Tuesday, Jan. 11, 2000 | 11:19 a.m.
The Old Mormon Fort is open daily from 8:30 a.m. to 4:30 p.m.
As a youngster in 1961, Ashley Hall played near what was then the decaying ruins of the Old Mormon Fort at Washington Avenue and Las Vegas Boulevard.
As Las Vegas city manager in 1989, Hall was instrumental in getting the City Council to give the fort, which was by then on the National Register of Historic Buildings, to the state of Nevada to better preserve it.
As a businessman today, Hall was one of the first visitors this week to the newly opened reconstructed Old Mormon Fort west of Cashman Center at what is now a state park honoring the very roots of Las Vegas.
"It's wonderful," Hall said as he looked over the grounds that include 9-foot fort walls and a bastion constructed out of adobe similar to -- but stronger than -- what was used by the Mormon settlers who built the structure in 1855.
"Back in the late 1980s, I felt the best effort to save the fort was to put it in the state's hands, and (then-Mayor) Ron Lurie and the City Council agreed," Hall said. "I have always felt that once this was reconstructed it would draw great interest."
To preserve this little corner of Las Vegas' past, Nevada has spent $2.5 million -- money raised through a parks and wildlife bond.
"This is the oldest building in the state," said Julie Thorn, a state park ranger technician who for the past six years has worked at the fort and researched much of its history.
"Genoa and other places in the state were older, but they had fires that destroyed their wooden buildings. When that happened, this fort became the state's oldest building. And, especially to members of the Mormon Church, this is considered holy land."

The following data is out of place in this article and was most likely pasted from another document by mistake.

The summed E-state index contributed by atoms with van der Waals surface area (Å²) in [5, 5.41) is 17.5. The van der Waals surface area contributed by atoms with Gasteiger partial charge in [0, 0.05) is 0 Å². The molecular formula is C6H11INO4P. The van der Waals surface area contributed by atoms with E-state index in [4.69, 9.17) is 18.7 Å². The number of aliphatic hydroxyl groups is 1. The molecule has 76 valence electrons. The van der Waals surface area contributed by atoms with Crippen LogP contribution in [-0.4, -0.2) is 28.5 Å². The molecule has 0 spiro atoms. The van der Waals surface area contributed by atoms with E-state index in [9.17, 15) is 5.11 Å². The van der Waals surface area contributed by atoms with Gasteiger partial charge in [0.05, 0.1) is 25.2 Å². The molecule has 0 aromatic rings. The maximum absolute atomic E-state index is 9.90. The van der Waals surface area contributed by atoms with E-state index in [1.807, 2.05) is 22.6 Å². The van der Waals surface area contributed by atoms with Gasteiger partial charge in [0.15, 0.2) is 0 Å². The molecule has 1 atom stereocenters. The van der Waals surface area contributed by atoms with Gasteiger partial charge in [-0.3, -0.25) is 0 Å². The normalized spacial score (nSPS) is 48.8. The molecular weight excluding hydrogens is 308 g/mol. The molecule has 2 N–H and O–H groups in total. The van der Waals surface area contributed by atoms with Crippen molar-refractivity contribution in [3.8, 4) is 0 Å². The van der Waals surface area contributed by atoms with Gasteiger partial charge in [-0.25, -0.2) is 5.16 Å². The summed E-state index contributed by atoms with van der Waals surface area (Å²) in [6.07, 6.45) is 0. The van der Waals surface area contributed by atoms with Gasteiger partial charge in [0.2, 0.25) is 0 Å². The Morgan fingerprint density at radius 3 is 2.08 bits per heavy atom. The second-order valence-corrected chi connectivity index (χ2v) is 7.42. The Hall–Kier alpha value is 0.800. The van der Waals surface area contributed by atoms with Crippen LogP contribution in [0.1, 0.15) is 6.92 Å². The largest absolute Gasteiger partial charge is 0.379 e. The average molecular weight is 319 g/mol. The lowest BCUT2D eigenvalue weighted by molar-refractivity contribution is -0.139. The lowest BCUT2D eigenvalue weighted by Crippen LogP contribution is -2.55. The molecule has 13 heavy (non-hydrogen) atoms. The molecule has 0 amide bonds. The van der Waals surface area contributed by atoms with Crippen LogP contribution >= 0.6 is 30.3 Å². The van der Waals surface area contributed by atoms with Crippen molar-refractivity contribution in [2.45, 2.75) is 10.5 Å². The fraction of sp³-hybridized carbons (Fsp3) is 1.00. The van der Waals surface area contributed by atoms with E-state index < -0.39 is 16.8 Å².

What amazed Thorn was that the journals she had studied still existed and are today the pride of individual Mormon family collections or are part of the archives of the Church of Jesus Christ of Latter-day Saints.
The inside of the building that is made in part of the original, thick adobe wall of the fort is decorated with historical information panels and mid-19th century furniture that is on loan from the Daughters of the Utah Pioneers.
"Las Vegas has not always been protective of its historical landmarks," Hall said. "But that is normal for young communities. When a community gets older, it starts to look to preserve its past."
Erecting a historical structure with materials similar to what existed 150 years ago and doing it up to modern city codes was no easy task.
"The hardest part was finding the right materials," said Steve Warren, foreman of the contractor Larry D. Builders. "You couldn't just go to any brickyard and lumberyard to find what was needed."
For instance, Warren learned that just 20 U.S. companies still make adobe bricks, but only one, a Tucson, Ariz., firm, made the type of stabilized, structurally rated adobe that would pass inspection for use in a Las Vegas building.
"Each brick cost 53 cents to purchase and 55 cents to ship here," Warren said. "This is the first time I have built something like this. I'm more used to building casinos."